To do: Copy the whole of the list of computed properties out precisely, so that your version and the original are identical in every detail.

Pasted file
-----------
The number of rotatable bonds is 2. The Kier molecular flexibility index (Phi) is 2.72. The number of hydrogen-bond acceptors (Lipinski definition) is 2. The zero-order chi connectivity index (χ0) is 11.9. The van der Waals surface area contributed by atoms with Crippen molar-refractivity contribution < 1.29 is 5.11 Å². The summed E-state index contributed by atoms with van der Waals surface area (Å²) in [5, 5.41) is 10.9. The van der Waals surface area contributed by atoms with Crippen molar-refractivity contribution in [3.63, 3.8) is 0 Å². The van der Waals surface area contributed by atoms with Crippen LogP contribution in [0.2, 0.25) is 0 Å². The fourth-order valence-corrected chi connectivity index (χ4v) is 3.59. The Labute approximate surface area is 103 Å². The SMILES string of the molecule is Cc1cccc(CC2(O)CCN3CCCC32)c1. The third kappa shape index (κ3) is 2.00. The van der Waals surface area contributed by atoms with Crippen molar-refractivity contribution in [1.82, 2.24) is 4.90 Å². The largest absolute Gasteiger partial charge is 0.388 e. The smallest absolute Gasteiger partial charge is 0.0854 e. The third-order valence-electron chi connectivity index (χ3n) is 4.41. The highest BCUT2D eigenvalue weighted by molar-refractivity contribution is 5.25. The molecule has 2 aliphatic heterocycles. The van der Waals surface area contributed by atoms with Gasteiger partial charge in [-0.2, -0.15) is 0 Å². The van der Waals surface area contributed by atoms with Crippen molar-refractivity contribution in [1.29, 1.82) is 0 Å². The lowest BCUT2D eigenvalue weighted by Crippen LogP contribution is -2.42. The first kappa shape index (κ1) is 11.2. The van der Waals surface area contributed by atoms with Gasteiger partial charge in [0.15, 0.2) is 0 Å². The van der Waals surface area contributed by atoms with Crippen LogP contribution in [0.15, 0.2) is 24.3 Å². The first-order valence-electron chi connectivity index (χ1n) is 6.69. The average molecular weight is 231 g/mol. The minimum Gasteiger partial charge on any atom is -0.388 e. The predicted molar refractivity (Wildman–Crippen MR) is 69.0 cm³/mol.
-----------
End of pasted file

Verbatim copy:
The number of rotatable bonds is 2. The Kier molecular flexibility index (Phi) is 2.72. The number of hydrogen-bond acceptors (Lipinski definition) is 2. The zero-order chi connectivity index (χ0) is 11.9. The van der Waals surface area contributed by atoms with Crippen molar-refractivity contribution < 1.29 is 5.11 Å². The summed E-state index contributed by atoms with van der Waals surface area (Å²) in [5, 5.41) is 10.9. The van der Waals surface area contributed by atoms with Crippen molar-refractivity contribution in [3.63, 3.8) is 0 Å². The van der Waals surface area contributed by atoms with Crippen LogP contribution in [0.2, 0.25) is 0 Å². The fourth-order valence-corrected chi connectivity index (χ4v) is 3.59. The Labute approximate surface area is 103 Å². The SMILES string of the molecule is Cc1cccc(CC2(O)CCN3CCCC32)c1. The third kappa shape index (κ3) is 2.00. The van der Waals surface area contributed by atoms with Crippen molar-refractivity contribution in [1.82, 2.24) is 4.90 Å². The largest absolute Gasteiger partial charge is 0.388 e. The smallest absolute Gasteiger partial charge is 0.0854 e. The third-order valence-electron chi connectivity index (χ3n) is 4.41. The highest BCUT2D eigenvalue weighted by molar-refractivity contribution is 5.25. The molecule has 2 aliphatic heterocycles. The van der Waals surface area contributed by atoms with Gasteiger partial charge in [-0.2, -0.15) is 0 Å². The van der Waals surface area contributed by atoms with Crippen molar-refractivity contribution in [1.29, 1.82) is 0 Å². The lowest BCUT2D eigenvalue weighted by Crippen LogP contribution is -2.42. The first kappa shape index (κ1) is 11.2. The van der Waals surface area contributed by atoms with Gasteiger partial charge in [0.15, 0.2) is 0 Å². The van der Waals surface area contributed by atoms with Crippen LogP contribution in [0.15, 0.2) is 24.3 Å². The first-order valence-electron chi connectivity index (χ1n) is 6.69. The average molecular weight is 231 g/mol. The minimum Gasteiger partial charge on any atom is -0.388 e. The predicted molar refractivity (Wildman–Crippen MR) is 69.0 cm³/mol.